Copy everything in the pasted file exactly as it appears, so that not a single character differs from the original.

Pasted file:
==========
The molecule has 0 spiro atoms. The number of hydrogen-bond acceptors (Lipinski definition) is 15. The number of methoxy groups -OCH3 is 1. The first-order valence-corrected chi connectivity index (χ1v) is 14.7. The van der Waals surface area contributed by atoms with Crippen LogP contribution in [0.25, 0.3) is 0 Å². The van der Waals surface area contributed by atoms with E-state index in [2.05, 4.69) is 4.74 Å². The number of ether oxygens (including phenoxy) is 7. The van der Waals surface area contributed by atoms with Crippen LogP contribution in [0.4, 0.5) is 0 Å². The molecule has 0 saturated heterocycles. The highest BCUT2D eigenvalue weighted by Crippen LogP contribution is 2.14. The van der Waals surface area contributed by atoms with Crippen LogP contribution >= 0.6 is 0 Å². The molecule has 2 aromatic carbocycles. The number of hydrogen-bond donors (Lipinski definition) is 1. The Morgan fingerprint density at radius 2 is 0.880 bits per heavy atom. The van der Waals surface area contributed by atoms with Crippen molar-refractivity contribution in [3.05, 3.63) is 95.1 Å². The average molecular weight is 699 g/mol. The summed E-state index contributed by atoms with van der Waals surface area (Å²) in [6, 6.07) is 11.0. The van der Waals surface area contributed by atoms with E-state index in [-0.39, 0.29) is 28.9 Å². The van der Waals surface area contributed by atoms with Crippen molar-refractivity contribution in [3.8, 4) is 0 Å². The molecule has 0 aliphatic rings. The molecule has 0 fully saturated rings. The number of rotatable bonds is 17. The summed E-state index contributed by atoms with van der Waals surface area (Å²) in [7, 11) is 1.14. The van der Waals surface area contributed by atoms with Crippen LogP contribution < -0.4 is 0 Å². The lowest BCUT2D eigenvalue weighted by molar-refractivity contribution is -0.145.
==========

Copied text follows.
The molecule has 0 spiro atoms. The number of hydrogen-bond acceptors (Lipinski definition) is 15. The number of methoxy groups -OCH3 is 1. The first-order valence-corrected chi connectivity index (χ1v) is 14.7. The van der Waals surface area contributed by atoms with Crippen LogP contribution in [0.25, 0.3) is 0 Å². The van der Waals surface area contributed by atoms with E-state index in [2.05, 4.69) is 4.74 Å². The number of ether oxygens (including phenoxy) is 7. The van der Waals surface area contributed by atoms with Crippen LogP contribution in [0.4, 0.5) is 0 Å². The molecule has 0 saturated heterocycles. The highest BCUT2D eigenvalue weighted by Crippen LogP contribution is 2.14. The van der Waals surface area contributed by atoms with Crippen LogP contribution >= 0.6 is 0 Å². The molecule has 2 aromatic carbocycles. The number of hydrogen-bond donors (Lipinski definition) is 1. The Morgan fingerprint density at radius 2 is 0.880 bits per heavy atom. The van der Waals surface area contributed by atoms with Crippen molar-refractivity contribution in [3.05, 3.63) is 95.1 Å². The average molecular weight is 699 g/mol. The summed E-state index contributed by atoms with van der Waals surface area (Å²) in [6, 6.07) is 11.0. The van der Waals surface area contributed by atoms with E-state index in [-0.39, 0.29) is 28.9 Å². The van der Waals surface area contributed by atoms with Crippen molar-refractivity contribution in [3.8, 4) is 0 Å². The molecule has 0 aliphatic rings. The molecule has 0 fully saturated rings. The number of rotatable bonds is 17. The summed E-state index contributed by atoms with van der Waals surface area (Å²) in [7, 11) is 1.14. The van der Waals surface area contributed by atoms with Crippen LogP contribution < -0.4 is 0 Å². The lowest BCUT2D eigenvalue weighted by molar-refractivity contribution is -0.145.